While extractable polyphenols are obtained using aqueous-organic solvents, different hydrolytic treatments of the residue specific are performed for the isolation of specific fractions of non-extractable compounds, i.e., HPP and NEPA. Extraction and analysis procedures are developed and performed in relation to the food item within each food group, the type of bonds with the food matrix as well as the nature and structure of the target compounds [15,16,17]. Recently, the scientific community has reached consensus on the distinction between extractable and non-extractable antioxidants, and development and assessment of methodologies was achieved [10].

1.1.2. Health Benefits and Role in the Prevention of Chronic Diseases

The complex relationship between food, nutrition, and health requires detailed knowledge of the composition of nutrients and bioactive compounds. Studies on antioxidant properties is one step in defining the potential beneficial properties of foods, as well as for studies understanding physiological mechanism and bio-accessibility. In this regard, in vitro and in vivo studies on the exploitation of health effects of extractable and non-extractable antioxidants are being carried out [18,19,20,21,22]. For example, the work of Cheng et al. [18] studied the effects of extractable and non- extractable compounds isolated from blueberries using an in vitro model of inflammation: both fractions exerted anti-inflammatory properties throughout the inhibition of iNOS and COX-2 mRNA expression through the suppression of NF-kB. Additionally, Gonzalez-Sarrías et al. [22] documented how NEPP produce gut microbiota metabolites that persist in circulation and present anti-inflammatory and free radical scavenging activities. The work of Han et al. [20] demonstrated how EPP and NEPP fractions from cranberries were bioactive, and particularly the NEPP fraction, presented promising anti-inflammation and anti-colon-cancer potential: NEPP showed stronger inhibitory effects on the viability and colony formation capacity of human colon cancer HCT116 cells than the EPP; the authors [20] also described, how in a flow cytometry analysis, NEPP caused cell cycle arrest at the G0/G1 phase and induced significant cellular apoptosis in colon cancer cells. Another recent work of Hamauzu and Suwannachot [21] reported stronger bile acid-binding activity of the NEPP from dried persimmon (Diospyros kaki) fruit.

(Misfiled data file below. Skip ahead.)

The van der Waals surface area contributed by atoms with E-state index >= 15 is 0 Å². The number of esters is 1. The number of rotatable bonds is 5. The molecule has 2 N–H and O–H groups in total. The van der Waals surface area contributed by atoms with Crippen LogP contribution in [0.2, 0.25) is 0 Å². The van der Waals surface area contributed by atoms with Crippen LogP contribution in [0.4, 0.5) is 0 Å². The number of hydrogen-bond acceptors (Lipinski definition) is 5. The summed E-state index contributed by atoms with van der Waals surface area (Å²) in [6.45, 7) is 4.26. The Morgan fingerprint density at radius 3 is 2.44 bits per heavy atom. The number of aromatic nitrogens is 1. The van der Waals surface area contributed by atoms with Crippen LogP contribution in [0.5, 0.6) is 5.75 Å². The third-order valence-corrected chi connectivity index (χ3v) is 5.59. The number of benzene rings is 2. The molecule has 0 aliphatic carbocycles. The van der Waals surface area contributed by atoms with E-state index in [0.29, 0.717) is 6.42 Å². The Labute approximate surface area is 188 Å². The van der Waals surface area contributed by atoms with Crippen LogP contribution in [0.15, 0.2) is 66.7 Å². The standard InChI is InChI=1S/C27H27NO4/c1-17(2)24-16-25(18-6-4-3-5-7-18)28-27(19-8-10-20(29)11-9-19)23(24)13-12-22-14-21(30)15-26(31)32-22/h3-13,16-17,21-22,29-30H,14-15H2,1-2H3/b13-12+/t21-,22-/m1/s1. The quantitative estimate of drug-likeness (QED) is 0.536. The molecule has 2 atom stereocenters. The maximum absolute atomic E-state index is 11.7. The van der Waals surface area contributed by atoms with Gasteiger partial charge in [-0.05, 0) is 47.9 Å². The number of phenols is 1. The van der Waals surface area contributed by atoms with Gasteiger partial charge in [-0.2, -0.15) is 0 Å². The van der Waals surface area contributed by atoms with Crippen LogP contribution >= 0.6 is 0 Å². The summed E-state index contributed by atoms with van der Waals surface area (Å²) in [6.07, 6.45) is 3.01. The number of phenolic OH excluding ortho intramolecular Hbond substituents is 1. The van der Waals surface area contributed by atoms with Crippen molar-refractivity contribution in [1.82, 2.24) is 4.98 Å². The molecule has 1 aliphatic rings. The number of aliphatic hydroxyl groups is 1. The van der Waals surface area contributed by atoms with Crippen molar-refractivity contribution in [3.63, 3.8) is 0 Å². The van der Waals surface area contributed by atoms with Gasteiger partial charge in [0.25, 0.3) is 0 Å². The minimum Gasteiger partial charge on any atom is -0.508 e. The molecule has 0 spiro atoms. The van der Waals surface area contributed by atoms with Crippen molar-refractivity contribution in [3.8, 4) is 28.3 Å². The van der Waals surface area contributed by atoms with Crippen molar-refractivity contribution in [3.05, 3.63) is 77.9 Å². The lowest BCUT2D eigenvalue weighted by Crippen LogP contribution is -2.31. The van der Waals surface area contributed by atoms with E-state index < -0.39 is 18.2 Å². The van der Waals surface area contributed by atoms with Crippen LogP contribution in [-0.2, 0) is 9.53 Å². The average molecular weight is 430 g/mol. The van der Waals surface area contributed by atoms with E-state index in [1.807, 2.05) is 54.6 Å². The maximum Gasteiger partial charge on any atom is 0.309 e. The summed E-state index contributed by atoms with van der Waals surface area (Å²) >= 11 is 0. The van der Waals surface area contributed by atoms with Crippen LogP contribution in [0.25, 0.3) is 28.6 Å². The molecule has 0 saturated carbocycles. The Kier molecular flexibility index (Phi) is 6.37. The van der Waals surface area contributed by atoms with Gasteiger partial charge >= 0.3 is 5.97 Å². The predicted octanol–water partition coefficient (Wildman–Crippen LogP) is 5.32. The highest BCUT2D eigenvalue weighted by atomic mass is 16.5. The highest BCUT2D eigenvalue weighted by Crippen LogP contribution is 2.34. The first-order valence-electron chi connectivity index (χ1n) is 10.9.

This research indicates the potential utilization of extractable and non-extractable antioxidants using an integrated approach, based on a combination of studies from different fields (nutrition, food chemistry, medicine, etc.).

1.1.3. Occurrence in Foods and Dietary Intake Assessment

The antioxidant properties of foods are often underestimated, with significant amounts of bioactive compounds containing physiological and biochemical properties remaining in the residue from extraction as non-extractable antioxidants [14,15,16,17,23,24]. The incidence and the distribution/ratio of EPP, EPA, NEPP, NEPA, HPP have been studied in raw, cooked, and processed foods [8,12,25,26,27,28,29,30,31,32,33,34,35,36,37,38,39,40,41,42]. Due to the presence of multiple aspects and factors (variability of type of food matrix within each food group, part of food matrix, cultivar/species, growing factors, technological process, formulation, etc.), it is difficult to carry out a categorization of the main trends of the contribution of extractable and non-extractable compounds to the total antioxidant properties of the major food groups. Generally, however, researchers conclude that the analysis of antioxidants in foods that remain in the residues is necessary for a comprehensive and appropriate identification of antioxidant properties [23]. Currently, the development of methodologies, with particular regard to green ones, in the use of antioxidant properties from food wastes as part of a bio-economy system and circular economy, is being researched [43,44,45,46,47].
Moreover, the assessment of the contribution of extractable and non-extractable compounds to dietary intake is a key issue that is being carried out in several works [48,49,50,51,52,53].
Saura-Calixto et al. [48] estimated the amount of total polyphenols (in terms of extractable and non-extractable polyphenols) consumed in a whole diet (Spanish Mediterranean diet) and also evaluated their intestinal bioaccessibility: the amount of non-extractable polyphenols was double that of extractable polyphenols. Pérez-Jiménez and Saura-Calixto [51] studied non-extractable polyphenols of the 24 most consumed fruit and vegetables in four European countries (France, Germany, The Netherlands, and Spain): the major contributors (mean value 57%) to the total polyphenol content of fruit and vegetables are macromolecular antioxidants, consisting of hydrolysable polyphenols and polymeric proanthocyanidins, and the estimation of daily per capita intake of non-extractable polyphenols, was about 200 mg.